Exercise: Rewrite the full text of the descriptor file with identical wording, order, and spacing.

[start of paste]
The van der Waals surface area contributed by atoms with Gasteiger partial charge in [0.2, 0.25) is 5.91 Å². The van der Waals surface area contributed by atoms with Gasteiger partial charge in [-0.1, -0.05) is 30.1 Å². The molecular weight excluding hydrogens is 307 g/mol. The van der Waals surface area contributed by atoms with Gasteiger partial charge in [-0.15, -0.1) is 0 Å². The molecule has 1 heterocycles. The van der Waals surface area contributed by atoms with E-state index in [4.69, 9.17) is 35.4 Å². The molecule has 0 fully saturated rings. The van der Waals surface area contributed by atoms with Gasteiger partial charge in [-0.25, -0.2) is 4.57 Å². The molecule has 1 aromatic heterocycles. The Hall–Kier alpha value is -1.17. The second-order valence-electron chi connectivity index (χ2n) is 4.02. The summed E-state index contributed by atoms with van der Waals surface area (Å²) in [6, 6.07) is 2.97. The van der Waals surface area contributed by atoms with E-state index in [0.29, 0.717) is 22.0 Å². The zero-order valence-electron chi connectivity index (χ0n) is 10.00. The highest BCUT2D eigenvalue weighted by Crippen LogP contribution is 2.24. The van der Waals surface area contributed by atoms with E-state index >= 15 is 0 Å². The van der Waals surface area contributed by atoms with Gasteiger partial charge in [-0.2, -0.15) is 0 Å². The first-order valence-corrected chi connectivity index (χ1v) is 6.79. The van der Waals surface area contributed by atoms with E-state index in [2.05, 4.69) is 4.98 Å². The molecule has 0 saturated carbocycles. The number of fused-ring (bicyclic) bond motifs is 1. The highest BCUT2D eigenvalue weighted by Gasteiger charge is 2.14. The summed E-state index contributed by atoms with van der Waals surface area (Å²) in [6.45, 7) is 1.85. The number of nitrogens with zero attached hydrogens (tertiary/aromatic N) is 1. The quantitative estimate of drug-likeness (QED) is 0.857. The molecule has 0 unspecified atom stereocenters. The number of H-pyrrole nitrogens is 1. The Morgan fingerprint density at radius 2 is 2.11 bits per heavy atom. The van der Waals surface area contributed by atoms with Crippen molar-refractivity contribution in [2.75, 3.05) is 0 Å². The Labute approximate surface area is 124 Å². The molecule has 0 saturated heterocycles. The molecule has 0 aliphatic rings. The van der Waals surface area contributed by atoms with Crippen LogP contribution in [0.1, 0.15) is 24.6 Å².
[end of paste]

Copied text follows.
The van der Waals surface area contributed by atoms with Gasteiger partial charge in [0.2, 0.25) is 5.91 Å². The van der Waals surface area contributed by atoms with Gasteiger partial charge in [-0.1, -0.05) is 30.1 Å². The molecular weight excluding hydrogens is 307 g/mol. The van der Waals surface area contributed by atoms with Gasteiger partial charge in [-0.15, -0.1) is 0 Å². The molecule has 1 heterocycles. The van der Waals surface area contributed by atoms with E-state index in [4.69, 9.17) is 35.4 Å². The molecule has 0 fully saturated rings. The van der Waals surface area contributed by atoms with Gasteiger partial charge in [-0.25, -0.2) is 4.57 Å². The molecule has 1 aromatic heterocycles. The Hall–Kier alpha value is -1.17. The second-order valence-electron chi connectivity index (χ2n) is 4.02. The summed E-state index contributed by atoms with van der Waals surface area (Å²) in [6, 6.07) is 2.97. The van der Waals surface area contributed by atoms with E-state index in [0.29, 0.717) is 22.0 Å². The zero-order valence-electron chi connectivity index (χ0n) is 10.00. The highest BCUT2D eigenvalue weighted by Crippen LogP contribution is 2.24. The van der Waals surface area contributed by atoms with E-state index >= 15 is 0 Å². The van der Waals surface area contributed by atoms with Gasteiger partial charge in [-0.2, -0.15) is 0 Å². The first-order valence-corrected chi connectivity index (χ1v) is 6.79. The van der Waals surface area contributed by atoms with E-state index in [2.05, 4.69) is 4.98 Å². The molecule has 0 saturated carbocycles. The number of fused-ring (bicyclic) bond motifs is 1. The highest BCUT2D eigenvalue weighted by Gasteiger charge is 2.14. The summed E-state index contributed by atoms with van der Waals surface area (Å²) in [6.45, 7) is 1.85. The number of nitrogens with zero attached hydrogens (tertiary/aromatic N) is 1. The quantitative estimate of drug-likeness (QED) is 0.857. The molecule has 0 unspecified atom stereocenters. The number of H-pyrrole nitrogens is 1. The Morgan fingerprint density at radius 2 is 2.11 bits per heavy atom. The van der Waals surface area contributed by atoms with Crippen molar-refractivity contribution in [2.75, 3.05) is 0 Å². The Labute approximate surface area is 124 Å². The molecule has 0 saturated heterocycles. The molecule has 0 aliphatic rings. The van der Waals surface area contributed by atoms with Crippen LogP contribution in [0.1, 0.15) is 24.6 Å².